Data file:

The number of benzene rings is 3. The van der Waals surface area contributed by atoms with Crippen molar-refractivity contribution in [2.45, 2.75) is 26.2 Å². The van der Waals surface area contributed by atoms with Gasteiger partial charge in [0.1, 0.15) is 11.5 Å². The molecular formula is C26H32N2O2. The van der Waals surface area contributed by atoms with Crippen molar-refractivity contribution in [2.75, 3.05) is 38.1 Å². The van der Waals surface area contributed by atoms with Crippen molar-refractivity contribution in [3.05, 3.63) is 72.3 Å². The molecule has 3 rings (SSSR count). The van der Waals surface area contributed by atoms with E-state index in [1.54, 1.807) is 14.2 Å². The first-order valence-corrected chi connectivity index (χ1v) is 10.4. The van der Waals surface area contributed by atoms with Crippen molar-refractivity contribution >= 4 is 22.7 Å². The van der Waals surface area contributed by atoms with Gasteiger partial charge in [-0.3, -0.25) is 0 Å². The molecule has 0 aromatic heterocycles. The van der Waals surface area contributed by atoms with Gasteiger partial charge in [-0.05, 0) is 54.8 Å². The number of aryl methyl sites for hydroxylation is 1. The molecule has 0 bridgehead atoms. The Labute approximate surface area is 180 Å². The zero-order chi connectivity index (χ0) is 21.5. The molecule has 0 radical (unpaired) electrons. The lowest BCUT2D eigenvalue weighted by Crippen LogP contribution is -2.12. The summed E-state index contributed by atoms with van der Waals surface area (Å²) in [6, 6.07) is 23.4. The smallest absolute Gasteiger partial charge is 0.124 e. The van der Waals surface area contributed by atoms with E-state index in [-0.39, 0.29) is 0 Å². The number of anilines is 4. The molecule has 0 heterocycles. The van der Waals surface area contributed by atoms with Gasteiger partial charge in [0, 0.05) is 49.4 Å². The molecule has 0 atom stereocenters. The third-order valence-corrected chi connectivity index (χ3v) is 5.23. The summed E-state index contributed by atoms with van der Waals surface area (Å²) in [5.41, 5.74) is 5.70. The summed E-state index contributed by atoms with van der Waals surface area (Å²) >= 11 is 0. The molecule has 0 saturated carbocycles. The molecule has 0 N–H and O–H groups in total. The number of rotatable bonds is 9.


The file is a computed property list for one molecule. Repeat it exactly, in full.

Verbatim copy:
The number of benzene rings is 3. The van der Waals surface area contributed by atoms with Crippen molar-refractivity contribution in [2.45, 2.75) is 26.2 Å². The van der Waals surface area contributed by atoms with Gasteiger partial charge in [0.1, 0.15) is 11.5 Å². The molecular formula is C26H32N2O2. The van der Waals surface area contributed by atoms with Crippen molar-refractivity contribution in [2.75, 3.05) is 38.1 Å². The van der Waals surface area contributed by atoms with Crippen molar-refractivity contribution in [3.05, 3.63) is 72.3 Å². The molecule has 3 rings (SSSR count). The van der Waals surface area contributed by atoms with E-state index in [1.54, 1.807) is 14.2 Å². The first-order valence-corrected chi connectivity index (χ1v) is 10.4. The van der Waals surface area contributed by atoms with Crippen molar-refractivity contribution >= 4 is 22.7 Å². The van der Waals surface area contributed by atoms with Gasteiger partial charge in [-0.3, -0.25) is 0 Å². The molecule has 0 aromatic heterocycles. The van der Waals surface area contributed by atoms with Gasteiger partial charge in [-0.05, 0) is 54.8 Å². The number of aryl methyl sites for hydroxylation is 1. The molecule has 0 bridgehead atoms. The Labute approximate surface area is 180 Å². The zero-order chi connectivity index (χ0) is 21.5. The molecule has 0 radical (unpaired) electrons. The lowest BCUT2D eigenvalue weighted by Crippen LogP contribution is -2.12. The summed E-state index contributed by atoms with van der Waals surface area (Å²) in [6, 6.07) is 23.4. The smallest absolute Gasteiger partial charge is 0.124 e. The van der Waals surface area contributed by atoms with E-state index in [-0.39, 0.29) is 0 Å². The number of anilines is 4. The molecule has 0 heterocycles. The van der Waals surface area contributed by atoms with Gasteiger partial charge in [0, 0.05) is 49.4 Å². The molecule has 0 atom stereocenters. The third-order valence-corrected chi connectivity index (χ3v) is 5.23. The summed E-state index contributed by atoms with van der Waals surface area (Å²) in [5.41, 5.74) is 5.70. The summed E-state index contributed by atoms with van der Waals surface area (Å²) >= 11 is 0. The molecule has 0 saturated carbocycles. The molecule has 0 N–H and O–H groups in total. The number of rotatable bonds is 9.